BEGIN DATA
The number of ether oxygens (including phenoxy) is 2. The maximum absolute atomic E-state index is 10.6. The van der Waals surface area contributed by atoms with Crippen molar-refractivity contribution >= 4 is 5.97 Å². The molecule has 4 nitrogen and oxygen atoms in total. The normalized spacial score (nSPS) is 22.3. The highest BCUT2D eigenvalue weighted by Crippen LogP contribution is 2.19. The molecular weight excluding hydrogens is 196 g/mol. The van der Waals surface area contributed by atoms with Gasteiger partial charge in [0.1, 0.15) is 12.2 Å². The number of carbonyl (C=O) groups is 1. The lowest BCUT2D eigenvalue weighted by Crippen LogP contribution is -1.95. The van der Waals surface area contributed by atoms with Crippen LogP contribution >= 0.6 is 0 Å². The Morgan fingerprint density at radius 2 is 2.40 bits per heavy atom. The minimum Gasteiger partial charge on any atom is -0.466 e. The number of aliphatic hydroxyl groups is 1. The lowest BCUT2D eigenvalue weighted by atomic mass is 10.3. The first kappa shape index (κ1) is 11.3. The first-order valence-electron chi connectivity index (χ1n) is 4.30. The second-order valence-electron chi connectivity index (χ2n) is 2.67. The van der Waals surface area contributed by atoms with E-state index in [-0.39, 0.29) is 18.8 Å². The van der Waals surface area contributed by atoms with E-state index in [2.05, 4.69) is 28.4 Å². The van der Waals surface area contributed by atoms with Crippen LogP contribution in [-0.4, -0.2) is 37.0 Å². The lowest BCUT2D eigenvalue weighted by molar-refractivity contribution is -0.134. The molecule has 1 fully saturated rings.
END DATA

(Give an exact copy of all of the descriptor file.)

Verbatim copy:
The number of ether oxygens (including phenoxy) is 2. The maximum absolute atomic E-state index is 10.6. The van der Waals surface area contributed by atoms with Crippen molar-refractivity contribution >= 4 is 5.97 Å². The molecule has 4 nitrogen and oxygen atoms in total. The normalized spacial score (nSPS) is 22.3. The highest BCUT2D eigenvalue weighted by Crippen LogP contribution is 2.19. The molecular weight excluding hydrogens is 196 g/mol. The van der Waals surface area contributed by atoms with Gasteiger partial charge in [0.1, 0.15) is 12.2 Å². The number of carbonyl (C=O) groups is 1. The lowest BCUT2D eigenvalue weighted by Crippen LogP contribution is -1.95. The van der Waals surface area contributed by atoms with Crippen LogP contribution >= 0.6 is 0 Å². The Morgan fingerprint density at radius 2 is 2.40 bits per heavy atom. The minimum Gasteiger partial charge on any atom is -0.466 e. The number of aliphatic hydroxyl groups is 1. The lowest BCUT2D eigenvalue weighted by atomic mass is 10.3. The first kappa shape index (κ1) is 11.3. The first-order valence-electron chi connectivity index (χ1n) is 4.30. The second-order valence-electron chi connectivity index (χ2n) is 2.67. The van der Waals surface area contributed by atoms with E-state index in [-0.39, 0.29) is 18.8 Å². The van der Waals surface area contributed by atoms with E-state index in [2.05, 4.69) is 28.4 Å². The van der Waals surface area contributed by atoms with Crippen LogP contribution in [-0.4, -0.2) is 37.0 Å². The lowest BCUT2D eigenvalue weighted by molar-refractivity contribution is -0.134. The molecule has 1 fully saturated rings.